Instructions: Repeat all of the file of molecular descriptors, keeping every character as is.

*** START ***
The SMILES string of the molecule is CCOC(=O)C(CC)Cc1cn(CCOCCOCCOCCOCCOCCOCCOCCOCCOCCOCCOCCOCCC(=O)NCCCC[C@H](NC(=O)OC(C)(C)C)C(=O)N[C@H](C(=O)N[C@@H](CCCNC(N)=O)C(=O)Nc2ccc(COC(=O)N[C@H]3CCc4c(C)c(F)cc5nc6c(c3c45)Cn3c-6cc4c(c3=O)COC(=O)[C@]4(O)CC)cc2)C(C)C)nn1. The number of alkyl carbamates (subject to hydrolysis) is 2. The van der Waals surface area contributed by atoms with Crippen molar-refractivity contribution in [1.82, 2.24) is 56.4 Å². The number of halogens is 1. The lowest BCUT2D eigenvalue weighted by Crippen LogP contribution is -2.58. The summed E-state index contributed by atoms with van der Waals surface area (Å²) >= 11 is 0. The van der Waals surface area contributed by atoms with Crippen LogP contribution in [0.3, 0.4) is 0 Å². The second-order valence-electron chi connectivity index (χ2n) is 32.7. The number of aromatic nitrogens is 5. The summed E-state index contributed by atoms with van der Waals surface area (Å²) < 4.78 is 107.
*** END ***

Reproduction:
The SMILES string of the molecule is CCOC(=O)C(CC)Cc1cn(CCOCCOCCOCCOCCOCCOCCOCCOCCOCCOCCOCCOCCC(=O)NCCCC[C@H](NC(=O)OC(C)(C)C)C(=O)N[C@H](C(=O)N[C@@H](CCCNC(N)=O)C(=O)Nc2ccc(COC(=O)N[C@H]3CCc4c(C)c(F)cc5nc6c(c3c45)Cn3c-6cc4c(c3=O)COC(=O)[C@]4(O)CC)cc2)C(C)C)nn1. The number of alkyl carbamates (subject to hydrolysis) is 2. The van der Waals surface area contributed by atoms with Crippen molar-refractivity contribution in [1.82, 2.24) is 56.4 Å². The number of halogens is 1. The lowest BCUT2D eigenvalue weighted by Crippen LogP contribution is -2.58. The summed E-state index contributed by atoms with van der Waals surface area (Å²) >= 11 is 0. The van der Waals surface area contributed by atoms with Crippen LogP contribution in [0.3, 0.4) is 0 Å². The second-order valence-electron chi connectivity index (χ2n) is 32.7. The number of aromatic nitrogens is 5. The summed E-state index contributed by atoms with van der Waals surface area (Å²) < 4.78 is 107.